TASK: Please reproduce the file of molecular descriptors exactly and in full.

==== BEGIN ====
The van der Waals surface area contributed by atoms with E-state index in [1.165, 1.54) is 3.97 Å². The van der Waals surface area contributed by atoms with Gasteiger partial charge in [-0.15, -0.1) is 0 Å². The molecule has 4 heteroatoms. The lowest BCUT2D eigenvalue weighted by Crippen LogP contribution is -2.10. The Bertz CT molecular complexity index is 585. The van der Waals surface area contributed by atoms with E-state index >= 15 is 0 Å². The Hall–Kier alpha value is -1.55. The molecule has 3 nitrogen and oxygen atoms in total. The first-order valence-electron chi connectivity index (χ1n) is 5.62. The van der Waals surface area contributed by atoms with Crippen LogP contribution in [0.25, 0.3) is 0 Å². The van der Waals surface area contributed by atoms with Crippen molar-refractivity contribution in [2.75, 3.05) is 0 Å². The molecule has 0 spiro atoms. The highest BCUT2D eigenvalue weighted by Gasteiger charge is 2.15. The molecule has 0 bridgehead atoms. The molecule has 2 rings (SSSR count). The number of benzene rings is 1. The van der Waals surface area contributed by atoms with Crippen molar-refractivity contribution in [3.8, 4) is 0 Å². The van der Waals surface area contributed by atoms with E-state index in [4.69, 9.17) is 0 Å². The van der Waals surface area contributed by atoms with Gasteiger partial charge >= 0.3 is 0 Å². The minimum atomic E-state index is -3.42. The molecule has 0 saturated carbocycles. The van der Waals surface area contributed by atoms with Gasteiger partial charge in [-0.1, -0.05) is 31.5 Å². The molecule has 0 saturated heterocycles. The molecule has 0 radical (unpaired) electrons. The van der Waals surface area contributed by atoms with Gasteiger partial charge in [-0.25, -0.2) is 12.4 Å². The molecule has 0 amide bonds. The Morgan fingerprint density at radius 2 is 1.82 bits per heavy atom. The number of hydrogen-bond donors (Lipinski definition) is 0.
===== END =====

The van der Waals surface area contributed by atoms with E-state index in [1.165, 1.54) is 3.97 Å². The van der Waals surface area contributed by atoms with Gasteiger partial charge in [-0.15, -0.1) is 0 Å². The molecule has 4 heteroatoms. The lowest BCUT2D eigenvalue weighted by Crippen LogP contribution is -2.10. The Bertz CT molecular complexity index is 585. The van der Waals surface area contributed by atoms with E-state index >= 15 is 0 Å². The Hall–Kier alpha value is -1.55. The molecule has 3 nitrogen and oxygen atoms in total. The first-order valence-electron chi connectivity index (χ1n) is 5.62. The van der Waals surface area contributed by atoms with Crippen LogP contribution in [0.25, 0.3) is 0 Å². The van der Waals surface area contributed by atoms with Crippen molar-refractivity contribution in [2.75, 3.05) is 0 Å². The molecule has 0 spiro atoms. The highest BCUT2D eigenvalue weighted by Gasteiger charge is 2.15. The molecule has 0 bridgehead atoms. The molecule has 2 rings (SSSR count). The number of benzene rings is 1. The van der Waals surface area contributed by atoms with Crippen molar-refractivity contribution in [3.8, 4) is 0 Å². The van der Waals surface area contributed by atoms with E-state index in [4.69, 9.17) is 0 Å². The van der Waals surface area contributed by atoms with Gasteiger partial charge >= 0.3 is 0 Å². The minimum atomic E-state index is -3.42. The molecule has 0 saturated carbocycles. The van der Waals surface area contributed by atoms with Gasteiger partial charge in [-0.1, -0.05) is 31.5 Å². The molecule has 0 saturated heterocycles. The molecule has 0 radical (unpaired) electrons. The van der Waals surface area contributed by atoms with Gasteiger partial charge in [-0.25, -0.2) is 12.4 Å². The molecule has 0 amide bonds. The Morgan fingerprint density at radius 2 is 1.82 bits per heavy atom. The number of hydrogen-bond donors (Lipinski definition) is 0.